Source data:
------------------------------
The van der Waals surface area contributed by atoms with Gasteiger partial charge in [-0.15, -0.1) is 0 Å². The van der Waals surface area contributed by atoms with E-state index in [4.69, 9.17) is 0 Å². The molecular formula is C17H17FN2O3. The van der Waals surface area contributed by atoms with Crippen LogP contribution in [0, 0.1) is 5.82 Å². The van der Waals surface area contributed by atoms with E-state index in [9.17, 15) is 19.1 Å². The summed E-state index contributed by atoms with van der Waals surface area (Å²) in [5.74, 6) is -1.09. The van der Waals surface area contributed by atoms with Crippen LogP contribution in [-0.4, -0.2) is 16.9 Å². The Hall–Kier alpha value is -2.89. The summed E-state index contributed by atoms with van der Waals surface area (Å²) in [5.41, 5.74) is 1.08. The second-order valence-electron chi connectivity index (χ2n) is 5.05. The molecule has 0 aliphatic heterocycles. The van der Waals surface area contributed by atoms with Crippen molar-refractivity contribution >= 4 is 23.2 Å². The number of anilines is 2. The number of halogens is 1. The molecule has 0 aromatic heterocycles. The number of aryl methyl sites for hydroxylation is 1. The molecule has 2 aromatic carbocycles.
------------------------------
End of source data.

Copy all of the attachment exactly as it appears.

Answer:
The van der Waals surface area contributed by atoms with Gasteiger partial charge in [-0.15, -0.1) is 0 Å². The van der Waals surface area contributed by atoms with E-state index in [4.69, 9.17) is 0 Å². The molecular formula is C17H17FN2O3. The van der Waals surface area contributed by atoms with Crippen LogP contribution in [0, 0.1) is 5.82 Å². The van der Waals surface area contributed by atoms with E-state index in [9.17, 15) is 19.1 Å². The summed E-state index contributed by atoms with van der Waals surface area (Å²) in [5.74, 6) is -1.09. The van der Waals surface area contributed by atoms with Crippen LogP contribution in [-0.4, -0.2) is 16.9 Å². The Hall–Kier alpha value is -2.89. The summed E-state index contributed by atoms with van der Waals surface area (Å²) in [5.41, 5.74) is 1.08. The second-order valence-electron chi connectivity index (χ2n) is 5.05. The molecule has 0 aliphatic heterocycles. The van der Waals surface area contributed by atoms with Crippen molar-refractivity contribution >= 4 is 23.2 Å². The number of anilines is 2. The number of halogens is 1. The molecule has 0 aromatic heterocycles. The number of aryl methyl sites for hydroxylation is 1. The molecule has 2 aromatic carbocycles.